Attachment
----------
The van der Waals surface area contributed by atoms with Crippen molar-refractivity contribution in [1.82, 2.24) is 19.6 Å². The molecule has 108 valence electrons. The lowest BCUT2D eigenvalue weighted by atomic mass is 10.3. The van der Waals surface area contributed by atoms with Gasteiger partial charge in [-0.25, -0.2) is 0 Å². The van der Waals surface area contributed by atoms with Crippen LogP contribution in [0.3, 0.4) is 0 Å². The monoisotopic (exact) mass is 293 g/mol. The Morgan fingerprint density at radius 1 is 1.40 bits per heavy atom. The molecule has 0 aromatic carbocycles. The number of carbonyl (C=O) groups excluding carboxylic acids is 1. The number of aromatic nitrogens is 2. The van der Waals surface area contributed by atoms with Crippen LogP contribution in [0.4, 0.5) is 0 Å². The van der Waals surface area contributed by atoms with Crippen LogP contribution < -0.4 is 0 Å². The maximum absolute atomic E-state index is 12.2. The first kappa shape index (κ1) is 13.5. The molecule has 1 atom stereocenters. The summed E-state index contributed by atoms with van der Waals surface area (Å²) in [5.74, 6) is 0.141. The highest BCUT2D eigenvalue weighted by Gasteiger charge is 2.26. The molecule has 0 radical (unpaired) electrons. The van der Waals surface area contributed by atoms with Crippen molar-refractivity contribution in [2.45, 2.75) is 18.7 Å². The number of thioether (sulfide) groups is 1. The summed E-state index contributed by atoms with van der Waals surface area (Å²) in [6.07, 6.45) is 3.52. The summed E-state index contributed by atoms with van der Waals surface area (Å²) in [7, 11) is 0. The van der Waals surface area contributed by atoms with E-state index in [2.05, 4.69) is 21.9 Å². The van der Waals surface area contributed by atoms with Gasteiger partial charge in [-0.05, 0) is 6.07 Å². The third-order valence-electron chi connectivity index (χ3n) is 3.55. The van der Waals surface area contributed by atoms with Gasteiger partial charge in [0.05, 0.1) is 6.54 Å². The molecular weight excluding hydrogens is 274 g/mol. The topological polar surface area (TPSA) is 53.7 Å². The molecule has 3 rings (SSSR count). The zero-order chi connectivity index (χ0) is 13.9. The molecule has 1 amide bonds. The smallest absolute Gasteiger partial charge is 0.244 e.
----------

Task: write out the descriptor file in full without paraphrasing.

The van der Waals surface area contributed by atoms with Crippen molar-refractivity contribution in [1.82, 2.24) is 19.6 Å². The molecule has 108 valence electrons. The lowest BCUT2D eigenvalue weighted by atomic mass is 10.3. The van der Waals surface area contributed by atoms with Gasteiger partial charge in [-0.25, -0.2) is 0 Å². The van der Waals surface area contributed by atoms with Crippen LogP contribution in [0.3, 0.4) is 0 Å². The monoisotopic (exact) mass is 293 g/mol. The Morgan fingerprint density at radius 1 is 1.40 bits per heavy atom. The molecule has 0 aromatic carbocycles. The number of carbonyl (C=O) groups excluding carboxylic acids is 1. The number of aromatic nitrogens is 2. The van der Waals surface area contributed by atoms with Crippen LogP contribution in [0.4, 0.5) is 0 Å². The van der Waals surface area contributed by atoms with Crippen LogP contribution < -0.4 is 0 Å². The maximum absolute atomic E-state index is 12.2. The first kappa shape index (κ1) is 13.5. The molecule has 1 atom stereocenters. The summed E-state index contributed by atoms with van der Waals surface area (Å²) in [5.74, 6) is 0.141. The highest BCUT2D eigenvalue weighted by Gasteiger charge is 2.26. The molecule has 0 radical (unpaired) electrons. The van der Waals surface area contributed by atoms with Crippen molar-refractivity contribution in [2.45, 2.75) is 18.7 Å². The number of thioether (sulfide) groups is 1. The summed E-state index contributed by atoms with van der Waals surface area (Å²) in [6.07, 6.45) is 3.52. The summed E-state index contributed by atoms with van der Waals surface area (Å²) in [7, 11) is 0. The van der Waals surface area contributed by atoms with E-state index in [2.05, 4.69) is 21.9 Å². The van der Waals surface area contributed by atoms with Gasteiger partial charge in [-0.05, 0) is 6.07 Å². The third-order valence-electron chi connectivity index (χ3n) is 3.55. The van der Waals surface area contributed by atoms with Gasteiger partial charge in [0.05, 0.1) is 6.54 Å². The molecular weight excluding hydrogens is 274 g/mol. The topological polar surface area (TPSA) is 53.7 Å². The molecule has 3 rings (SSSR count). The zero-order chi connectivity index (χ0) is 13.9. The molecule has 1 amide bonds. The smallest absolute Gasteiger partial charge is 0.244 e.